Kristen is a Swedish young woman living in Edinburgh with a Scottish man of Brazilian heritage. She works in the Castle Museum, the National Museum of Immigration, that celebrates the history of Scotland by providing a living exhibition of all the peoples who have contributed to Scottish history. She is part of the Nordic peoples exhibition, a Norse woman who came with the raiders to find a new place to farm. Her team speak Icelandic, which she doesn’t understand, and Norwegian of which she understands a little. They aren’t allowed to speak English during their shifts, not even with colleagues who don’t understand them.
As the novel opens, Kristen’s partner who is training to be a nurse, has decided to take a break and immerse himself in a new project: learning Swedish. He is so dedicated he refuses to speak English. Though it’s her language, this shuts Kristen out.
Frannie, the mulatta murderess (just one of the many names bestowed by the press), is on trial for murdering her master and mistress. It’s London, 1826 and Frannie can’t remember what happened the night before she was woken in her mistresses bed, her hands covered in blood, her mistress dead beside her. In order to find something to help her defense – a well-meaning abolitionist lawyer – she writes the story of her life from Jamaican plantation to London, from house-slave to London maid.
Her ability to read and write, her eloquence, surprises all the English people she meets. She was taught to read by her mistress and then had her learning misused for her master’s intent.
The story of Frannie is compelling and horrifying. All her choices are bound by those who own or control her making the ugly heart of England’s Empire what is really on trial.
To say too much would take away the rush of the novel.
If you’re looking for a tightly woven historical crime novel that exposes the sourness of the sugar and slave trade through feminist eyes, then this is for you.
I’ll be reviewing How We Are Translated by Jessica Gaitán Johannesson next.
In the acknowledgements of this extraordinary book, Robert Jones Jr. mentions so many names in gratitude, it feels like a lifetime of all those he may have met, been taught by, read, listened to, watched, and this collective speaks to the nature of the work itself. The prophets, the old gods of Africa who survive the slave ships to the plantations of the American South, alive in the blood of people tearing their hands picking cotton, are a group that speak together. Behind every foretelling, foreshadowing is perhaps a better word for them, is a history of multitudes that presents alternative social and religious structures unbound by a Christian, patriarchy of shame.
I appreciate this shift in contemporary literature to embrace the chorus, for individuals are always an expression of the whole and this book is so brilliant at making the horrors of life on a plantation breathe with different facets of one jewel.
Robert Jones Jr. also writes to Toni Morrison in the acknowledgements, wishing she’d been able to read the book, hoping that somewhere in the universe she is able to be pleased with it. I feel certain if she is somewhere and has been able to see this book, she would indeed be pleased with it. He does such a brilliant job of showing what it means to love, how it shines, attracting and repelling others with its magic. The love between two young male slaves in the barn is one of the most beautiful depictions of love I’ve ever read. Their looks and bodies speak without sound, their love creates an awesome hope in the darkness.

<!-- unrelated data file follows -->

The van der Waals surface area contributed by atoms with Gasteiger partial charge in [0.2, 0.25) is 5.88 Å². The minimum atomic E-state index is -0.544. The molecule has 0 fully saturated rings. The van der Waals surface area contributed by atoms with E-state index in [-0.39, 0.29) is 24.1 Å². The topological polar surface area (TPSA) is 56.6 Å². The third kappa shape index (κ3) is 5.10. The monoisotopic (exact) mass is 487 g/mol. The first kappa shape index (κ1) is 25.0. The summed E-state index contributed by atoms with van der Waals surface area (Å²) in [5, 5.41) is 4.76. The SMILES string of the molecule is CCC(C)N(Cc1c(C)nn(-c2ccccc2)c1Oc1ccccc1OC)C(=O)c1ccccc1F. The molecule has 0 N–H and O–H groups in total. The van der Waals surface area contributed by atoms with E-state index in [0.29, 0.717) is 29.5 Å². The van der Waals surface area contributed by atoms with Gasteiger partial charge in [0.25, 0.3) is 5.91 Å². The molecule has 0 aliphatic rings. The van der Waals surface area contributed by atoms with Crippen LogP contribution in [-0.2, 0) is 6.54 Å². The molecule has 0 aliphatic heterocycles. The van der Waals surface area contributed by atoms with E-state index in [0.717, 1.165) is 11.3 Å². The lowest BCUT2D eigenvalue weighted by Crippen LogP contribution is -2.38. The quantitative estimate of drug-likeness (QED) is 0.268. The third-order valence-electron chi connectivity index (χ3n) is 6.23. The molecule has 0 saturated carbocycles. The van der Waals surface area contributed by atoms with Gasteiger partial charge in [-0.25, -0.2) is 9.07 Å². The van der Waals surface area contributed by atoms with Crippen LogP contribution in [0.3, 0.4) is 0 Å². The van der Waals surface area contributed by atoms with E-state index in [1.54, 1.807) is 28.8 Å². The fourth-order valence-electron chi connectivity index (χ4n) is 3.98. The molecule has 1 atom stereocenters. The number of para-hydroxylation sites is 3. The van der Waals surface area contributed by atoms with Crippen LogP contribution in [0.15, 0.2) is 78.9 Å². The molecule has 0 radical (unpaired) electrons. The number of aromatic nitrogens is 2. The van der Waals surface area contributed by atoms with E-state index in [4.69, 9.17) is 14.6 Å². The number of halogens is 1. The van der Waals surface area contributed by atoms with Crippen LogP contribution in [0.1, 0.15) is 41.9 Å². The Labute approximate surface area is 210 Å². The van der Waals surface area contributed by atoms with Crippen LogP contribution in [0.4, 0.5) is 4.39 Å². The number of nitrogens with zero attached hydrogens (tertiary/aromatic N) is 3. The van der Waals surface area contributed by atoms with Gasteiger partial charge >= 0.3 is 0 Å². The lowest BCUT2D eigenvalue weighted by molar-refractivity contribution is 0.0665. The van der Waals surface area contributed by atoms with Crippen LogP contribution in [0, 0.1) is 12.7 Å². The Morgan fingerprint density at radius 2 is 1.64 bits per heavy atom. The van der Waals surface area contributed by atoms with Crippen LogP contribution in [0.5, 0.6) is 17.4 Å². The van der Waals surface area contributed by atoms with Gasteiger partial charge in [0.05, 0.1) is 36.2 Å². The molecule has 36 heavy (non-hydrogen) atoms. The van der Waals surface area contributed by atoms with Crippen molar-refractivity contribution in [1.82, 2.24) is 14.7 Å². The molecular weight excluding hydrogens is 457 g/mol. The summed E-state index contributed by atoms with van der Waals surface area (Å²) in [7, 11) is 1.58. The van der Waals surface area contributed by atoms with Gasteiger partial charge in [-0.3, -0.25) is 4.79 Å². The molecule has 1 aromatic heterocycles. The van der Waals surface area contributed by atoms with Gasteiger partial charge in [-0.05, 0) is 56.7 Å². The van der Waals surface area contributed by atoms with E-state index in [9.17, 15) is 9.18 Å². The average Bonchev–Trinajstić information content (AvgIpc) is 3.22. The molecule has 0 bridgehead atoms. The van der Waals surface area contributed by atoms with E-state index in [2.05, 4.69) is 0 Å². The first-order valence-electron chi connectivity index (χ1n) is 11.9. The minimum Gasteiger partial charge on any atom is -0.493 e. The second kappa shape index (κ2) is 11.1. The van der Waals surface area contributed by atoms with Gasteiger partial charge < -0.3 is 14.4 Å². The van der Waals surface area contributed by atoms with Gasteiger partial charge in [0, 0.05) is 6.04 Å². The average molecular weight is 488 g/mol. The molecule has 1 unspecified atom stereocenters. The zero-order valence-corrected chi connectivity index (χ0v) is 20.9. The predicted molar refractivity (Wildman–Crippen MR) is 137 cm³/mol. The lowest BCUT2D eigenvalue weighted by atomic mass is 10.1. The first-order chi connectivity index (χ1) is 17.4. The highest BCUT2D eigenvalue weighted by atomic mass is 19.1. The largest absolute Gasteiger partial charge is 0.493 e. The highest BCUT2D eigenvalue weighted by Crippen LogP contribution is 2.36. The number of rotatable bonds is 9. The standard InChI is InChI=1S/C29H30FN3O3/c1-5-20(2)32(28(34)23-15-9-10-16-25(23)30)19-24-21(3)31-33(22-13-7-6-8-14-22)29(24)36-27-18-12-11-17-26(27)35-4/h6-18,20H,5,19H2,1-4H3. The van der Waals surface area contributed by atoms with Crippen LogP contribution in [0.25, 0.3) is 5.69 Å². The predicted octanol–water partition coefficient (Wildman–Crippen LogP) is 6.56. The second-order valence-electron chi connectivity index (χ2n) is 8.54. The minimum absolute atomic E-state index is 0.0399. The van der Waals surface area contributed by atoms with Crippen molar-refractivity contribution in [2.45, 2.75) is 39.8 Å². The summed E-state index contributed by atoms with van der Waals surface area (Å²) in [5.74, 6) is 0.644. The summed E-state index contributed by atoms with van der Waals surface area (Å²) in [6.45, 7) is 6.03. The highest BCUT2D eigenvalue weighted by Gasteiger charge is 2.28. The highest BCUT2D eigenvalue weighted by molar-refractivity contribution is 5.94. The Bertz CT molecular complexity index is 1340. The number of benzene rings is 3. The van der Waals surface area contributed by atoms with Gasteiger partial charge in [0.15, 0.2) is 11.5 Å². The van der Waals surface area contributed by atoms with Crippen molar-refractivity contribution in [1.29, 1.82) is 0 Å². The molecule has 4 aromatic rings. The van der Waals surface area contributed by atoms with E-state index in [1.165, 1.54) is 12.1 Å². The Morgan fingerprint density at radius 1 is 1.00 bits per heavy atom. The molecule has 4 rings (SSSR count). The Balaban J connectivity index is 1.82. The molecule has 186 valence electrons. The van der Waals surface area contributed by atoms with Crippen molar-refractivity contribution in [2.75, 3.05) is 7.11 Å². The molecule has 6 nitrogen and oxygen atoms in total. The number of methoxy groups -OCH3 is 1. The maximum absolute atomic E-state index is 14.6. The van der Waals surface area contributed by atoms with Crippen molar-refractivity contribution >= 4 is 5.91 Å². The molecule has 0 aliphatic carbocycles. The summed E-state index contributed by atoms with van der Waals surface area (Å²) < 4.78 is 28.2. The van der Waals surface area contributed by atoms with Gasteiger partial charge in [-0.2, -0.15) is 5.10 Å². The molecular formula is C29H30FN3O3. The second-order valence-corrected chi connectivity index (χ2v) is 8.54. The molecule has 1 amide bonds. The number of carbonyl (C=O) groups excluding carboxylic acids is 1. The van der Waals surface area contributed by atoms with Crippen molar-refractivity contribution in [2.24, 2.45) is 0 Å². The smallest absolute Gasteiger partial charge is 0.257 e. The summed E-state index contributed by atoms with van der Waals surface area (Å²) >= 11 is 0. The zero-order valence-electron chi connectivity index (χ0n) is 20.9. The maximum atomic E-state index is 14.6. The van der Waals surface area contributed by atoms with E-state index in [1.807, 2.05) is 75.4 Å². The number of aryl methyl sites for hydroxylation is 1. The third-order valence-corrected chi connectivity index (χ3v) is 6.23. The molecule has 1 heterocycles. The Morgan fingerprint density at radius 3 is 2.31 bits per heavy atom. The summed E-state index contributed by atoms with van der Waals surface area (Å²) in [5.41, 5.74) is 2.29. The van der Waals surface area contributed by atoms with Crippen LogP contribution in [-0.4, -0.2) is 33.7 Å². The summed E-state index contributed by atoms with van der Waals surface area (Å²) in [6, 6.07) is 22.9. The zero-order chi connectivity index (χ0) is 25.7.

I don’t want to say a lot more about this book. It comes out on the 5th January 2021 and you should pre-order it now. This is a book that will be on all the prize-winning lists of next year. All the praise you read about it isn’t hype, it’s true. This book is a majestic epic that asks all sorts of questions of the past and present, that seeks to find new ways of looking at the history of slavery and our connection to the land. The writing is fresh and ancient all at once. The Prophets is a fabulous novel and Robert Jones Jr. a writer whose work I will be waiting to read again with great anticipation.
I’ve been carrying around this book for the last few weeks and now I sit down to review it, I can’t find my copy. In some way this chimes with my feeling for the work. I’m sad I don’t have the book in front of me so that I can copy down the passages that felt most relevant to summing up the book, but then filtering my responses to the writing through memory is perhaps better suited to the essay-cum-memoir that is Lost Cat.
A compelling contemplation of grief and longing, Lost Cat isn’t just about the kitten of the title and on the cover, it is a way for Mary Gaitskill to prize open the lid of her emotions about the death of her father and her attempts at caring for two children from a disadvantaged home that she and her husband looked after now and again.
I really enjoyed this collection of essays. As it says on the back of the book, the essays are a mixture of memoir and cultural and literary criticism.
What I love most about the collection is probably what makes it most problematic: her very specific viewpoint.
Words like ‘fierce’, ‘original’ and ‘formidable’ get used to describe Rachel Cusk and her writing and I think these words are code for our confused feelings about her viewpoint and the precision with which she expresses it. We remain uncomfortable about a woman able to reflect upon her experiences in a dispassionate manner. We might not always like what she has to say – this is where Cusk is interesting and possibly pushing against our gender stereotypes – but she does say it well and she does offer intriguing ways of looking at the world and our relationship with story.